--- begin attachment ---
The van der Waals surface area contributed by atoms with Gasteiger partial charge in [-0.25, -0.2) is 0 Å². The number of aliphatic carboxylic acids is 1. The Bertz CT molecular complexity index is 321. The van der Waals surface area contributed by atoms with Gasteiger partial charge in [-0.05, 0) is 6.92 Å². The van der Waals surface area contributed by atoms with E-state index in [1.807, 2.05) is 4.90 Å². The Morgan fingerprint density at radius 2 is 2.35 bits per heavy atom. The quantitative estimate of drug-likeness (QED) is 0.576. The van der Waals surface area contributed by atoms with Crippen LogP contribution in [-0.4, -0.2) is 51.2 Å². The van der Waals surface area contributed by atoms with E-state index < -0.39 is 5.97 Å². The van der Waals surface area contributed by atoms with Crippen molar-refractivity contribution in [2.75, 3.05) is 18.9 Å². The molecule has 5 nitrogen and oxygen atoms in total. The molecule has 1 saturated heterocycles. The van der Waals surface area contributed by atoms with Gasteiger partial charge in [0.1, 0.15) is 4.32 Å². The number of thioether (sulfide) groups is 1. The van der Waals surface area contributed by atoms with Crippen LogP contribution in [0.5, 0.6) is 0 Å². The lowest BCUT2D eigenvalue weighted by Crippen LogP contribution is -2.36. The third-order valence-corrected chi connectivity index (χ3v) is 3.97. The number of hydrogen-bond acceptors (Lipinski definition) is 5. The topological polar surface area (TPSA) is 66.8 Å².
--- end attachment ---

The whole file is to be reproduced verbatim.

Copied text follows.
The van der Waals surface area contributed by atoms with Gasteiger partial charge in [-0.25, -0.2) is 0 Å². The number of aliphatic carboxylic acids is 1. The Bertz CT molecular complexity index is 321. The van der Waals surface area contributed by atoms with Gasteiger partial charge in [-0.05, 0) is 6.92 Å². The van der Waals surface area contributed by atoms with E-state index in [1.807, 2.05) is 4.90 Å². The Morgan fingerprint density at radius 2 is 2.35 bits per heavy atom. The quantitative estimate of drug-likeness (QED) is 0.576. The van der Waals surface area contributed by atoms with Crippen LogP contribution in [-0.4, -0.2) is 51.2 Å². The van der Waals surface area contributed by atoms with E-state index < -0.39 is 5.97 Å². The van der Waals surface area contributed by atoms with Crippen molar-refractivity contribution in [2.75, 3.05) is 18.9 Å². The molecule has 5 nitrogen and oxygen atoms in total. The molecule has 1 saturated heterocycles. The van der Waals surface area contributed by atoms with Gasteiger partial charge in [0.1, 0.15) is 4.32 Å². The number of thioether (sulfide) groups is 1. The van der Waals surface area contributed by atoms with Crippen LogP contribution in [0.5, 0.6) is 0 Å². The lowest BCUT2D eigenvalue weighted by Crippen LogP contribution is -2.36. The third-order valence-corrected chi connectivity index (χ3v) is 3.97. The number of hydrogen-bond acceptors (Lipinski definition) is 5. The topological polar surface area (TPSA) is 66.8 Å².